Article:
Campaign Launches to Directly Appeal Proposed Anti-Fentanyl Laws to California Voters – Daily News

Families of victims who died of fentanyl poisoning after being repeatedly denied by state legislative commissions launched an effort on Tuesday to take their appeal for tighter drug control directly to voters.

Families, with the backing of Rep. Diane Dixon (R-Newport Beach), announced they would campaign to put on the ballot a bill that would make it easier to charge recurring fentanyl sellers with murder charges. bottom. A proposed ballot measure, ACA 12, will be introduced Monday through the constitutional amendment process and must be approved by a two-thirds vote of Congress and the Senate.

Dixon and his supporters urged lawmakers to let the people, not politicians, decide the fate of the proposed “Alexandra Act.” The law requires courts to warn defendants convicted of trafficking fentanyl-laced drugs that they could face murder charges if they carry out the law. someone else dies

The court’s warning could be used by prosecutors to show that dealers who sell fentanyl-contaminated drugs are aware of the potential fatal consequences. Victims often don’t know that the drugs they buy are fortified with fentanyl.

The Alexandra Act has been defeated at least four times in three years by Democratic-led public safety committees in both houses of Congress, fearing a return to past overly pervasive drug policies that crowded prisons with people of color. Constitutional amendment is an attempt to circumvent these commissions.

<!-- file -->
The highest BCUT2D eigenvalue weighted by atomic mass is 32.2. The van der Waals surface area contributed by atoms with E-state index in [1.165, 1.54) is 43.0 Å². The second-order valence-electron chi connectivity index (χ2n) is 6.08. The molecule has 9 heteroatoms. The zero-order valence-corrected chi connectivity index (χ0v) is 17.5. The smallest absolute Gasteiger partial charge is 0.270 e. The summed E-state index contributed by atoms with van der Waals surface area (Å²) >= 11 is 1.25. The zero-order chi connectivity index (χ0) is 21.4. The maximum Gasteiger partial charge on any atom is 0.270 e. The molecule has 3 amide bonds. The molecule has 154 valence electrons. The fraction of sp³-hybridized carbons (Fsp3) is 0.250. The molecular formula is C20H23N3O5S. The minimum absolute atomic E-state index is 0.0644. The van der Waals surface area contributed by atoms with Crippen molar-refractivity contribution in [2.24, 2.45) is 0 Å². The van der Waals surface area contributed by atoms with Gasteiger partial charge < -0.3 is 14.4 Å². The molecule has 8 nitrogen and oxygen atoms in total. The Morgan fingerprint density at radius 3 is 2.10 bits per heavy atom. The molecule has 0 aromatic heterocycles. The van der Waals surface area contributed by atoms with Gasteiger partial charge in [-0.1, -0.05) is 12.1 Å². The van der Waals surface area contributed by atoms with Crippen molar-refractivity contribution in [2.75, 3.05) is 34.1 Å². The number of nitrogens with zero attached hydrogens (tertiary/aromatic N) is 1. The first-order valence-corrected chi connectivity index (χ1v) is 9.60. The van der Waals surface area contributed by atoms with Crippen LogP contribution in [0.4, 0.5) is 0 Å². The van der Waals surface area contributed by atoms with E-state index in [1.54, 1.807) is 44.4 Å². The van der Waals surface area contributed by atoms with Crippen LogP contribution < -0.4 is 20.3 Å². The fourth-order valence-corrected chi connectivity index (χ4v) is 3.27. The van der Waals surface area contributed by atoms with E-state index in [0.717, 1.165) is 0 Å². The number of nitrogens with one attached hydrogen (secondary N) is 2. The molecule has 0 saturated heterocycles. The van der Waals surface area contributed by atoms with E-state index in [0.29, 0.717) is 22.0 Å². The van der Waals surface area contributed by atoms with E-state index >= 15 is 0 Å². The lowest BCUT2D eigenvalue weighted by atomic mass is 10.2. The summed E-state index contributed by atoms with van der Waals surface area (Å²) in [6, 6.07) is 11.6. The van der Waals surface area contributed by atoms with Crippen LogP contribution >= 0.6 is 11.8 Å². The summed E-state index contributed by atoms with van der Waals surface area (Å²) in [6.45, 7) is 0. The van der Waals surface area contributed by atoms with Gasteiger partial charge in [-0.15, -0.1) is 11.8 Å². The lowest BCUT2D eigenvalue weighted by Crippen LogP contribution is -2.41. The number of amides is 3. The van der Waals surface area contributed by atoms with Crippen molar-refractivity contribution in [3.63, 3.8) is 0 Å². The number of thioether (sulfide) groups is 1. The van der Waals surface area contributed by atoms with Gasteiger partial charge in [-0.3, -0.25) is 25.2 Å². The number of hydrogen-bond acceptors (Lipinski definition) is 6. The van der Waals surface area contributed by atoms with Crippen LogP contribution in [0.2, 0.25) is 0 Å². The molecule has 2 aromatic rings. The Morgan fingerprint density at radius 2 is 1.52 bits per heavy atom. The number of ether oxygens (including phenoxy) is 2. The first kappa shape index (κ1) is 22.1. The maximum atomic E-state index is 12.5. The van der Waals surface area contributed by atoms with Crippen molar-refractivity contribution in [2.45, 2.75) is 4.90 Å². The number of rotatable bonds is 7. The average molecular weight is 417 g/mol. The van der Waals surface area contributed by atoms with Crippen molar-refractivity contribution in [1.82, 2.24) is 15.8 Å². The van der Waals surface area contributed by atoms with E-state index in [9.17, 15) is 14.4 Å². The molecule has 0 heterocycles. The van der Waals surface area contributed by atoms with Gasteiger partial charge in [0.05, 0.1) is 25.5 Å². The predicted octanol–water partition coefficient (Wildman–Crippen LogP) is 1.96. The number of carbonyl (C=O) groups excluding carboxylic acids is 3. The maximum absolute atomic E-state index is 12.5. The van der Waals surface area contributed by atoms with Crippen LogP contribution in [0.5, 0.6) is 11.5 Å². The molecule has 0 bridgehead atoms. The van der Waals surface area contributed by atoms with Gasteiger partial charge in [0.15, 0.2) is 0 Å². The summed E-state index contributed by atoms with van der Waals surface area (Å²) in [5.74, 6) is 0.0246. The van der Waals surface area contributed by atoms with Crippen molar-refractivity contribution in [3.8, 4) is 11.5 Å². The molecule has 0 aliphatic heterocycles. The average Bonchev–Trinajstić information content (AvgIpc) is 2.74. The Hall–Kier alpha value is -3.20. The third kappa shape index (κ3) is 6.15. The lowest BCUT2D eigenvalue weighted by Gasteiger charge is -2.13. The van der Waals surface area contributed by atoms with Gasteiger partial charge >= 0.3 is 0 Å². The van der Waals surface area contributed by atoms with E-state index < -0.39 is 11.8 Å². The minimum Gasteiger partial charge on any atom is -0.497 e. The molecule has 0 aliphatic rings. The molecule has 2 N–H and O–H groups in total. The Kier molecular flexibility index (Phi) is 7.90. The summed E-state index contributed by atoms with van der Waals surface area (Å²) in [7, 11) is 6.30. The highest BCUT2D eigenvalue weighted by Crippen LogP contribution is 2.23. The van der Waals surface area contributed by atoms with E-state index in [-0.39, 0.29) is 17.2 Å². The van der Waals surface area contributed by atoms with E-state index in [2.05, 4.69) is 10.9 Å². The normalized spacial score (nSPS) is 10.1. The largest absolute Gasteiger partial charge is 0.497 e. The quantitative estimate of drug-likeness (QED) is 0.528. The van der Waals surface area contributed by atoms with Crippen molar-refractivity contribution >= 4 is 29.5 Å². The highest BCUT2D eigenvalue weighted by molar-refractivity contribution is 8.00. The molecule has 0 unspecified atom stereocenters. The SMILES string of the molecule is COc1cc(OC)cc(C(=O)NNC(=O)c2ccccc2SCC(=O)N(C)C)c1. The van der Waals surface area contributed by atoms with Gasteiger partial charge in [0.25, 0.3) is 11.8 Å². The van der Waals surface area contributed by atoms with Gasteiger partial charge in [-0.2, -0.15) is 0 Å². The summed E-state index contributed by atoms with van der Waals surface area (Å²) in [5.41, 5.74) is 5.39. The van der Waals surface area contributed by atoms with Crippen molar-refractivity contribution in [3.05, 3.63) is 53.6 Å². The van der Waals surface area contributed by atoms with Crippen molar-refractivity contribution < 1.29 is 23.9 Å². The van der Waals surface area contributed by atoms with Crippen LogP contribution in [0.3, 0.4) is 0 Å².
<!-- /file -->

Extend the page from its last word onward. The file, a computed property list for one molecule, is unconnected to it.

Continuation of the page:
The bill is named after Alexandra Caperto, a 20-year-old college student who died of fentanyl poisoning at her parents’ home in Temecula two days before Christmas 2019.

At a news conference in Sacramento on Tuesday, father Matt Caperuto said it was time to let voters decide how to combat the tens of thousands of deaths each year caused by synthetic opioids 100 and 50 times stronger than morphine. Told. than heroin.

“As some of you know, I do this a lot, and I do it too much,” said Caperto, speaking outside the state capitol looking visibly frustrated. “We shouldn’t have to come here every few months and beg our representatives to do something[about the fentanyl epidemic].”

He added, “This law will ensure that people who commit petty drug crimes will not be stuffed into prisons. … It will deter many drug dealers from continuing their drug trafficking.”

Caperuto’s daughter was found slumped in bed on a makeup mirror after ingesting what was believed to be percocet.

“I can’t believe I’m standing here four years later and nothing has been accomplished,” Capert said on stage. “I’m not a Democrat or a Republican. I’m a lost father.”

In addition to Dixon, Rep. Joe Patterson (Rep., Rocklin) and Rep. Juan Alanis (Rep., Modesto) supported the campaign at the press conference. They said they were confident the amendment would get bipartisan approval in both houses. But first the proposal needs to pass through the policy committee.

“This is an opportunity to let voters decide once and for all … this simple, common sense solution,” Dixon said.

The bill is modeled on warning defendants convicted of drunk driving that they could be charged with murder if they did it again and killed someone else.

Some lawmakers fear the proposal will lead to the en masse arrest of many distributors who didn’t know their products contained fentanyl. They also fear that such a bill would increase racial disparities without providing any benefit to public safety.

Patterson disagreed, saying Tuesday that he and the victim’s family would not give up until the Alexandra Act was passed.

“Even if it doesn’t happen this year, I will definitely come back next year,” he vowed. “We come back every year.” Campaign Launches to Directly Appeal Proposed Anti-Fentanyl Laws to California Voters – Daily News

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